The rhetoric on China is escalating as the two candidates appeal to voters hurt by the decline in U.S. manufacturing. They’ll also find that translating tough words into action is harder than buying commercial time. Obama hasn’t carried out many of the tough-on-China policies he promised four years ago. Republicans already are expressing concerns that Romney is locking himself into a too hard-line position.
“Whenever someone goes from campaigning to governing, the realities of engaging China forces moderation,” said Charles Kupchan, a professor of international affairs at Georgetown University in Washington and a senior fellow at the Council on Foreign Relations. “Despite the economic difficulties here and the deindustrialization in important swing states, neither party has really gone to the mat once they’re in office.”
President Obama was in Golden Valley, MN to visit a Honewywell International factory and call on Congress to pass legislation to increase job opportunities for veterans:
So this task force’s first action is going to create opportunities for up to 126,000 servicemembers to gain the industry-recognized certifications for high-demand manufacturing jobs like the jobs right here at this plant at Honeywell. This builds on the Skills for America’s Future partnership that we launched last year with the National Association of Manufacturers to provide 500,000 community college students with industry-recognized credentials that will help them secure good manufacturing jobs.
As President Obama and Governor Romney work to court voters, manufacturing issues continue to play front and center. A new Reuters story takes a look at blue-collar workers in Ohio who could swing the election:
As of this week, white working-class voters across the Rust Belt leaned toward Romney, with 44 percent of respondents in a Reuters/Ipsos poll saying they would vote for the Republican if the election were held today, versus 30 percent for Obama. (For purposes of the poll, the Rust Belt includes Indiana, Michigan, Ohio, and parts of New York and Pennsylvania.)
Yesterday, President Obama visited TPI Composites in Newton, IA. While there, he gave speech on manufacturing and the green economy:
And one of these modern windmills has more than 8,000 different parts -- everything from the towers and the blades to the gears, to the electrical switches. And it used to be that almost all these parts were imported. Today, more and more of these parts are being made here in America -- right here. We used to have just a few dozen manufacturing facilities attached to the wind industry. Today we have nearly 500 facilities in 43 states employing tens of thousands of American workers -- tens of thousands.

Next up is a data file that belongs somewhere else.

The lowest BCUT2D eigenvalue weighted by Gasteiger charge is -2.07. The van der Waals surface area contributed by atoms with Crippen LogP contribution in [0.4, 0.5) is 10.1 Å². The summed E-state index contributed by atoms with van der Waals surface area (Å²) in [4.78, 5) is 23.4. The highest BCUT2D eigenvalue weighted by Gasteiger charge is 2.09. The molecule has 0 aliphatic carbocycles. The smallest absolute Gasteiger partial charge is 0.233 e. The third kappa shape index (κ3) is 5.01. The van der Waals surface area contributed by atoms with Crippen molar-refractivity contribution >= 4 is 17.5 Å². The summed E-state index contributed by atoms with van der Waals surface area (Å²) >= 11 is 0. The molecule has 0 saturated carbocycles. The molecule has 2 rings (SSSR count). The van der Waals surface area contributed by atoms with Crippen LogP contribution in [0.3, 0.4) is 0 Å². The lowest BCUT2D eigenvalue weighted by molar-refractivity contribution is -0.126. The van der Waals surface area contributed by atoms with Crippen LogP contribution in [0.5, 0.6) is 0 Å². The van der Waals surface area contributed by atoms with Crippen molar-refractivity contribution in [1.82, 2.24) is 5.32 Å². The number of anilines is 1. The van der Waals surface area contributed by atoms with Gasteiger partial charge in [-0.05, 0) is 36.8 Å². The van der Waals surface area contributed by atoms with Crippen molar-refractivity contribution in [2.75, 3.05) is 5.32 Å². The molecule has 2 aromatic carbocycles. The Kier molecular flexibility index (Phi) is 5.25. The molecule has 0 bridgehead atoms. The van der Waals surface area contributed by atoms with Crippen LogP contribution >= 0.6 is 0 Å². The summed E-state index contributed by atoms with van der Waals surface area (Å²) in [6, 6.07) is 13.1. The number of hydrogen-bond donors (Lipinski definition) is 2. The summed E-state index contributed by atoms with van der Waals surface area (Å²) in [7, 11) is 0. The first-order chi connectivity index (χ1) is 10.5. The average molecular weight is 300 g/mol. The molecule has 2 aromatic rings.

So we’re making progress. And you know it better than anybody. I mean, when I was talking to Quinten and Mark and a whole bunch of the other folks who are working here, they reminded me of the experience at working at Maytag and putting your heart and soul into a company and making a great product, and then, suddenly having that company leave, and how hard that was for families and how hard it was for the community. But folks made the transition.
And now, when you look at what's happening here -- 700 to 800 jobs, over $30 million being put back into the community -- this gives folks hope. It gives people opportunity. I met some folks who have been in manufacturing for 30 years, but I also met a couple of young folks who were just getting started. And that's what we're looking for. Nobody wants a handout. Nobody wants to get something for nothing. But if we've got a chance to create energy and create value and put people back to work, why wouldn't we do that?
In Ohio again today, Vice President Biden took a swing at GOP frontrunner Mitt Romney for opposing the 2009 Auto Rescue. CBS News reports:
"He said quote, 'I'll take a lot of credit for the fact that the industry has come back,'" Biden said jokingly, referring to an interview Romney gave to a local TV station earlier this month. "And by the way, I'll take a lot of credit for a man having land on the moon, because all the while in school, I rooted for it."
During his speech, Biden referred to the American-made cars parked behind him that were manufactured locally. "There is a lot more than a great car in there; those three cars behind me represent pride." Biden said pointing to the vehicles.
Biden told the crowd that the he and Mr. Obama "are completely confident letting you judge who brought the auto industry back. How the president views restoring the economy and the example of the automobile industry and how Romney views restoring the economy and the example how he worked as an investor are two cautionary tales."
Vice President Joe Biden was in Youngstown, OH today to talk about the administration’s plans for creating and sustaining manufacturing jobs:
Jobs are starting to come back. And the ones that are coming back are the kind you can build a middle class life on. Manufacturing jobs.
We want to make it easier for American companies to stay in America, come back to America, invest in America, create jobs in America.
That's why we’re prepared to lower the corporate tax rate by 20 percent. That’s why we want to end -- and end now -- the practice of companies getting
tax breaks for dismantling a factory and shipping it abroad.
We want tax credits for companies that dismantle factories abroad and bring them home.